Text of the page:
Power armor (from 2007)

Discussion in 'General Discussion Forum' started by paladin_lord, Jan 3, 2012.

  1. paladin_lord

    paladin_lord It Wandered In From the Wastes

    Dec 12, 2011
  2. Surf Solar

    Surf Solar So Old I'm Losing Radiation Signs

    Aug 20, 2009
    Your first link does not work.
  3. paladin_lord

    paladin_lord It Wandered In From the Wastes

    Dec 12, 2011
  4. Richwizard

    Richwizard Carbon Dated and Proud

    Jan 18, 2010
    I've seen this on TV before. It's cool stuff.
  5. Crni Vuk

    Crni Vuk M4A3 Oldfag oTO Orderite

    Nov 25, 2008
    I will start to get interested again once they get finally tank weapons for the infantry. 120mm guns and such.
  6. Starseeker

    Starseeker Vault Senior Citizen

    Jul 25, 2003
    Old news. This kind of stuff have been posted numerous times before. I did one of the DARPA project way back when it started.

    It's not hard to make some crappy version of PA at home these days if you knew how. You can check out my thread Redneck powered armor.

    Even TED talks had a demo from Berkeley or something.

    edit to add:

    As for weapons like missiles or RPG type of shell weapons mounted on such units, they tried that with the home version in the NG channel show. In terms of practicality, I think unless you can make Land Mates like Appleseed, Assault Armor from Red Eyes or something bigger like the TAs in Garsaraki, I doubt tank guns will be practical. The biggest problem these days is the power source. It's not really an independent unit unless you can roam freely, so unless we do discover something ridiculous like cold fusion, or other type of small and very energy efficient generators and motors, I doubt its practical use.

    If you build them bigger to help with the power issue, then there are whole other sets of problems. How would you transport them? Is it cost efficient? In the Square series Front Mission, they've already built an infrastructure to support these machines. They have aircrafts that includes helicopters that can log these things around. How much would that cost to develop?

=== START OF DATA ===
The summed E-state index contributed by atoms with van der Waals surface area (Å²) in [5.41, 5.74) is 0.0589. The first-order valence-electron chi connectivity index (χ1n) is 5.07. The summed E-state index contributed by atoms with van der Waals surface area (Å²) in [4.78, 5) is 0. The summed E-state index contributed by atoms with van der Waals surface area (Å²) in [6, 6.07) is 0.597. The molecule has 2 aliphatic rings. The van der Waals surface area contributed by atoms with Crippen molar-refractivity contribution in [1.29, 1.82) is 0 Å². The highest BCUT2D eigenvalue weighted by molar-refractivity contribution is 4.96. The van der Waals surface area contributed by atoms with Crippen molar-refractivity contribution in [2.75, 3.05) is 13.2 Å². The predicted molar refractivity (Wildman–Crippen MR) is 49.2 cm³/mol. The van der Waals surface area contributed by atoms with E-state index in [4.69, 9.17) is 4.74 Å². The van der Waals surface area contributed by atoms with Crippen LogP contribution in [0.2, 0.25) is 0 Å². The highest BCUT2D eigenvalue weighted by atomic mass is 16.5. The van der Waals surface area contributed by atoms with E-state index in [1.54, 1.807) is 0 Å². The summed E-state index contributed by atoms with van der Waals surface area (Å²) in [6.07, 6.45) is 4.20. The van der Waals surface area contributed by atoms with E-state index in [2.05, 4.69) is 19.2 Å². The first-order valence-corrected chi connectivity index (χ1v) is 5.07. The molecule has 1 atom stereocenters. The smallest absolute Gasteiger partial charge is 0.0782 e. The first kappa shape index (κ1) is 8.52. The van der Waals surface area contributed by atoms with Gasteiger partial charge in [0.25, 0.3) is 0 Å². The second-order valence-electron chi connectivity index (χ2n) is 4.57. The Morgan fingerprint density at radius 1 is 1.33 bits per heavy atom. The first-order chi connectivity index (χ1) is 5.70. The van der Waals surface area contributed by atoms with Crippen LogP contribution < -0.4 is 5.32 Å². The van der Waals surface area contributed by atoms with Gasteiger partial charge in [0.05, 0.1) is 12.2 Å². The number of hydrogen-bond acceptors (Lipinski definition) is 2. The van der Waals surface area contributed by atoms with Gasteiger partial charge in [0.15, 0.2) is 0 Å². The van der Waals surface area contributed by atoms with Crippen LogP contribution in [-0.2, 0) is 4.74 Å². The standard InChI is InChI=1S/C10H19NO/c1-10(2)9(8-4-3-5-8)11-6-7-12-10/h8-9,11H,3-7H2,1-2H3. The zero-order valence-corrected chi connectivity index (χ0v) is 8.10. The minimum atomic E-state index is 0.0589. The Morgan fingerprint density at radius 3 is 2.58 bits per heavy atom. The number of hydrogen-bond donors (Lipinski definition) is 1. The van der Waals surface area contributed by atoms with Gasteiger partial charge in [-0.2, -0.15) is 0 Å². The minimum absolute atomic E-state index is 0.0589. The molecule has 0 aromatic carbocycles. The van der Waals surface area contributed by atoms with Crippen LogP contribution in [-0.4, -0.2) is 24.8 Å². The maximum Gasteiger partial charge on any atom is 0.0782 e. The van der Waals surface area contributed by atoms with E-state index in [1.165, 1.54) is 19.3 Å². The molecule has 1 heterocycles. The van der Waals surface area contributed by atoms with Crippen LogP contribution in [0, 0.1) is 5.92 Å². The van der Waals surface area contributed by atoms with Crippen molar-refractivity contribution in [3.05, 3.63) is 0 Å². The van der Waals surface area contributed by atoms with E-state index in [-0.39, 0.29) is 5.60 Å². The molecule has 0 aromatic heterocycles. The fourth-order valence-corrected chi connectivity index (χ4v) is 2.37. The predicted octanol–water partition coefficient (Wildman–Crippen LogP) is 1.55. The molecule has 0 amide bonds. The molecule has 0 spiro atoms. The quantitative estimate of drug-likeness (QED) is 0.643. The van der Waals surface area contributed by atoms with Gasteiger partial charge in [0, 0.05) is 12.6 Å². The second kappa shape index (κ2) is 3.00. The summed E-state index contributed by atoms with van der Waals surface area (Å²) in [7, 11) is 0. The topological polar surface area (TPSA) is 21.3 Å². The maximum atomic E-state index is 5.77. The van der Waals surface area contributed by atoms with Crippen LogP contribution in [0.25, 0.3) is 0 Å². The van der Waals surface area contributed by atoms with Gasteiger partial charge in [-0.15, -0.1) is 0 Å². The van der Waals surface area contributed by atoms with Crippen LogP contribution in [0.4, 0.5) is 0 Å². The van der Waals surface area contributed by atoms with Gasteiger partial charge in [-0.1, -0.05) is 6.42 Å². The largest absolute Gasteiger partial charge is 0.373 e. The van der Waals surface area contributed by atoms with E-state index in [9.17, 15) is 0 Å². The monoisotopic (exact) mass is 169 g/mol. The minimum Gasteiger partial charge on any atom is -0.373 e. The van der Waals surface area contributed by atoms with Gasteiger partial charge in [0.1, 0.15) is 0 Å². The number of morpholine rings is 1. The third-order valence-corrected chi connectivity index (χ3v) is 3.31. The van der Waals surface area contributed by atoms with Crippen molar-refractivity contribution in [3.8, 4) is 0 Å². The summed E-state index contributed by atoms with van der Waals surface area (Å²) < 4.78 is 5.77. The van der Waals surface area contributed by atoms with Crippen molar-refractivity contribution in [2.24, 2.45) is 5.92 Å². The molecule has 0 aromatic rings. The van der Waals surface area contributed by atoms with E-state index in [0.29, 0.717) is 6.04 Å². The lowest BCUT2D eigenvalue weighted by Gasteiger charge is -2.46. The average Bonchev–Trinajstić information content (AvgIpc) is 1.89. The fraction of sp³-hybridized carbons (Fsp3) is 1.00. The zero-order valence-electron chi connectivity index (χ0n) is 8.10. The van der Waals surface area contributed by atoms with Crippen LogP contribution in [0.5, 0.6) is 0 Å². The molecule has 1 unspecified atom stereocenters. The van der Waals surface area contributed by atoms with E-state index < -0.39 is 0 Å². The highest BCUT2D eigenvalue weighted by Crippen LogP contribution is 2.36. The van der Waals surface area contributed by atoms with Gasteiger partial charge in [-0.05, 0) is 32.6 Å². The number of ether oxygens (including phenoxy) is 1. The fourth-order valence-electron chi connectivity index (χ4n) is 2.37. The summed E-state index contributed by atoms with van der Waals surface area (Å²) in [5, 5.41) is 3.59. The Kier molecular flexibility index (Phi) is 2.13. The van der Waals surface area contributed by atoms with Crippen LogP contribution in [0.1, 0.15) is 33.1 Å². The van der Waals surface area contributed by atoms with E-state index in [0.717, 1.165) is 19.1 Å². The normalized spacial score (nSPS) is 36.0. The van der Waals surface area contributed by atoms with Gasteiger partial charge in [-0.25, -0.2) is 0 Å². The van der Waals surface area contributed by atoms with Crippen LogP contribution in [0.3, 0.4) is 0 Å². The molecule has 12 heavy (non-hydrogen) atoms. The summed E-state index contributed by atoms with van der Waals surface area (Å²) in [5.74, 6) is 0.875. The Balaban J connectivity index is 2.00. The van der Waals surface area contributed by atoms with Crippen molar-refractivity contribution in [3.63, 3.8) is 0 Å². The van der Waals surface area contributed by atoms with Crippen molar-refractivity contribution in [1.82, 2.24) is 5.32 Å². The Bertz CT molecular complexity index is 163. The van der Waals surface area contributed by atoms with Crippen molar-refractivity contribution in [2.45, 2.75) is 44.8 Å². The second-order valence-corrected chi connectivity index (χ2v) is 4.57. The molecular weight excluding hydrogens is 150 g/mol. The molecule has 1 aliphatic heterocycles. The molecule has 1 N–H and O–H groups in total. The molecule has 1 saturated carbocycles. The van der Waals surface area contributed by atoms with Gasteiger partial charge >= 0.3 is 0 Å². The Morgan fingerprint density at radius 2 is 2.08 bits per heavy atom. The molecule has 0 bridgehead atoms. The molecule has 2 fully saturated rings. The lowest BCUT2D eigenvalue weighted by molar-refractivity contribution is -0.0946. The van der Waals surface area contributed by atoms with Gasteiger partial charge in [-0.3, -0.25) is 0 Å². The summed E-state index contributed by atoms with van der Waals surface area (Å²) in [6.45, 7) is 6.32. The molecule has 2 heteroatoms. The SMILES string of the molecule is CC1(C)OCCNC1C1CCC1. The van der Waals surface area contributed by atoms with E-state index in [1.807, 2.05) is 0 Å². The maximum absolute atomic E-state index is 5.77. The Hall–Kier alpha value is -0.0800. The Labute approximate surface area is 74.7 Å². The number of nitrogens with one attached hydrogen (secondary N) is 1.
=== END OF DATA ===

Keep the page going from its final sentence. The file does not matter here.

lol, there is still a long road ahead.
  7. paladin_lord

    paladin_lord It Wandered In From the Wastes

    Dec 12, 2011
    guns development seems indeed ages ahead of armory improvements ... a video from metal storm company about new weapons (2009)


    but i guess that today's technology will eventually reach portable energy generators in some decades or centuries, there are already some in the market that are fairly good for the mundane needs ... mostly using solar based system



    i guess using solar energy is the best way to get there, perhaps even to use kinetic or thermal energy to re-use this energy produced by the own suit movements & systems, some of our tech is capable of doing that, as for example to ride a bike and re-charge a small battery to be used in the bike's lamp. but of course, we would need lots and lots and lots of improvements in that area ...
  8. aboniks

    aboniks Still Mildly Glowing

    Jan 17, 2012
    I can only speak from a US-centric point of view, as I was in the army from 2005-2011.

    I honestly don't see power armor becoming a serious infantry weapon platform. Barring some totally incredible breakthroughs in materials science and energy production/storage systems, it will continue to be more cost effective and require fewer training man-hours to use mobile artillery and air-to-ground heavy strike weaponry for missions requiring the delivery of serious firepower.